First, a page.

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A prospective study of change in sleep duration: associations with mortality in the Whitehall II cohort

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A prospective study of change in sleep duration: associations with mortality in the Whitehall II cohort JE Ferrie*, MJ Shipley*, FP Cappuccio , EJ Brunner*, MA ... – PowerPoint PPT presentation

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Title: A prospective study of change in sleep duration: associations with mortality in the Whitehall II cohort


1
A prospective study of change in sleep duration
associations with mortality in the Whitehall II
cohort JE Ferrie, MJ Shipley, FP Cappuccio,
EJ Brunner, MA Miller, M Kumari, MG
Marmot International Centre for Health
Society, Department of Epidemiology Public
Health, University College London Cardiovascular
Medicine Epidemiology Group, Clinical Sciences
Research Institute, Warwick Medical School,
Coventry
2
Background
  • Inconsistent relationship between short sleep
    duration and all-cause mortality in populations
  • U-shaped effect
  • Kripke 1979 2002 Breslow 1980 Wingard 1983
    Gale 1998 Tamakoshi 2004 Patel 2004
  • Non uniform effect
  • Kojima 2000 Mallon 2002 Heslop 2002 Burazeri
    2003 Amagai 2004
  • No association
  • Kaplan 1987

3
Background
  • Inconsistent relationship between short sleep
    duration and all-cause mortality in populations
  • U-shaped effect
  • Kripke 1979 2002 Breslow 1980 Wingard 1983
    Gale 1998 Tamakoshi 2004 Patel 2004
  • Non uniform effect
  • Kojima 2000 Mallon 2002 Heslop 2002 Burazeri
    2003 Amagai 2004
  • No association
  • Kaplan 1987
  • Cause-specific mortality also inconsistent (some
    U-shaped)
  • Wingard 1983 Kripke 2002 Amagai 2004 Patel
    2004
  • One study indicates no association between
    increase or decrease in sleep over time and
    all-cause mortality
  • Heslop 2002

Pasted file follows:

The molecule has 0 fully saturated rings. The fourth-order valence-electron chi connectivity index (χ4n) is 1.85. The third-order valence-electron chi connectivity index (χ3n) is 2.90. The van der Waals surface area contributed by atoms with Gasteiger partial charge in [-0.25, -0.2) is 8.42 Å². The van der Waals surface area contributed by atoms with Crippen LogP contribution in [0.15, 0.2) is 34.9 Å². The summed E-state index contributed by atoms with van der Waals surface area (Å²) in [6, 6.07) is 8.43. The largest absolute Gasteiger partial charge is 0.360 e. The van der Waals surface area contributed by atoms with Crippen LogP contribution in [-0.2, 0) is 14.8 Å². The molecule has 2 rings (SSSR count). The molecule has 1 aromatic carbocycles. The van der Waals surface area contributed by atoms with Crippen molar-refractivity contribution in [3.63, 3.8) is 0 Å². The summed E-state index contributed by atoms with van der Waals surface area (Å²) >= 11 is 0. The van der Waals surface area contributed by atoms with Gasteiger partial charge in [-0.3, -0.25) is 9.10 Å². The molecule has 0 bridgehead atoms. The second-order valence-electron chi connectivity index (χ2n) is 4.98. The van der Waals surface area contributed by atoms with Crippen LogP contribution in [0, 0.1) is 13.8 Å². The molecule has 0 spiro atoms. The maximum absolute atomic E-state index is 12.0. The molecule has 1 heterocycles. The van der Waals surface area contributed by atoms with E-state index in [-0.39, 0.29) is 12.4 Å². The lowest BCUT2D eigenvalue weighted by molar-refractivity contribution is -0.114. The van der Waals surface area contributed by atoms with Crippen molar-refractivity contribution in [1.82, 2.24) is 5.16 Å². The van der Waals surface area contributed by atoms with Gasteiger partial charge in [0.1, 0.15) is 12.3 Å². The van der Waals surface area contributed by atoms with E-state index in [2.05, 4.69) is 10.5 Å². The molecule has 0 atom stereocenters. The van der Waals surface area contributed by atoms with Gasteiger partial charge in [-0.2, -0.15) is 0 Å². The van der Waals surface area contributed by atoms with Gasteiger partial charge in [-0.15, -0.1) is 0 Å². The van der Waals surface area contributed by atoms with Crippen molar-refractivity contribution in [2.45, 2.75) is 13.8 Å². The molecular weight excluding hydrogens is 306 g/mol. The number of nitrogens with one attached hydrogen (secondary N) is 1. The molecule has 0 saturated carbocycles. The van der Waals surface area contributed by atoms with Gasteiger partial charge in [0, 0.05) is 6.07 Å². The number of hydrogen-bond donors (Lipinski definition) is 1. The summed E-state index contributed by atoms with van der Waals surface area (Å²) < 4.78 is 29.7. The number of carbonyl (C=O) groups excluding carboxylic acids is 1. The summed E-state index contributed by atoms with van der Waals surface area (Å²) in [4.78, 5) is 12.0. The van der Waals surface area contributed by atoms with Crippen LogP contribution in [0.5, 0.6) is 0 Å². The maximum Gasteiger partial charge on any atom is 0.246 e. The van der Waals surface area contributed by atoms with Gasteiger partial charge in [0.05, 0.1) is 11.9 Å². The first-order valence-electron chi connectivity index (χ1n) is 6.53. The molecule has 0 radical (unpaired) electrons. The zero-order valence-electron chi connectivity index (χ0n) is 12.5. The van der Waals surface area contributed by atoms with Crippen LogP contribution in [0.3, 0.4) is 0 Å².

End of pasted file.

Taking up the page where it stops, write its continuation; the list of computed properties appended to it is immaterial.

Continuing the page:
• Finally, potential mechanisms underlying a
    U-shape curve with mortality may differ in short
    vs long-sleepers
  • Knutson 2006

4
Objective
  • To examine sleep duration and change in sleep
    duration as predictors of all-cause,
    cardiovascular and non-cardiovascular mortality
    in longitudinal data from the Whitehall II study
    of British civil servants

5
Whitehall II Cohort
  • White-collar British civil servants
  • Men and women aged 35-55 at entry

6
Measures (1)
  • Exposure sleep duration
  • Phase 1 How many hours of sleep do you have on
    an average night? Categories were lt5, 6, 7, 8,
    gt9h
  • Phase 3 On an average weekday how many hours do
    you spend on the following activities? a) work b)
    time with family c) sleep Responses were 1-12h
    and were collapsed to match Ph 1.
  • People on sleep medications (147 and 91) were
    included in lt5h.
  • Changes in sleep duration over time three
    categories
  • Sleeping less, the same or more at Ph3 than at
    Ph1
  • For decrease we pooled 6,7 and 8
  • For increase we pooled 5 and 6 (assuming
    beneficial effect on mortality), and 7 and 8
    (assuming detrimental effect on mortality)
  • Reference group for comparison those who slept
    the same

7
Measures (2)
  • Mortality
  • Through the NHS Central Registry
  • Censored at 30th September 2004
  • Mean follow-up 17.1 years from Ph1, 11.8 from
    Ph 3
  • Death certificates coded using 9th and 10th
    revisions of ICD
  • Cardiovascular (ICD-9 390-459 and ICD-10 I00-I99)
  • Non-cardiovascular (all remaining codes)

8
Measures (3)
  • Covariates and Risk factors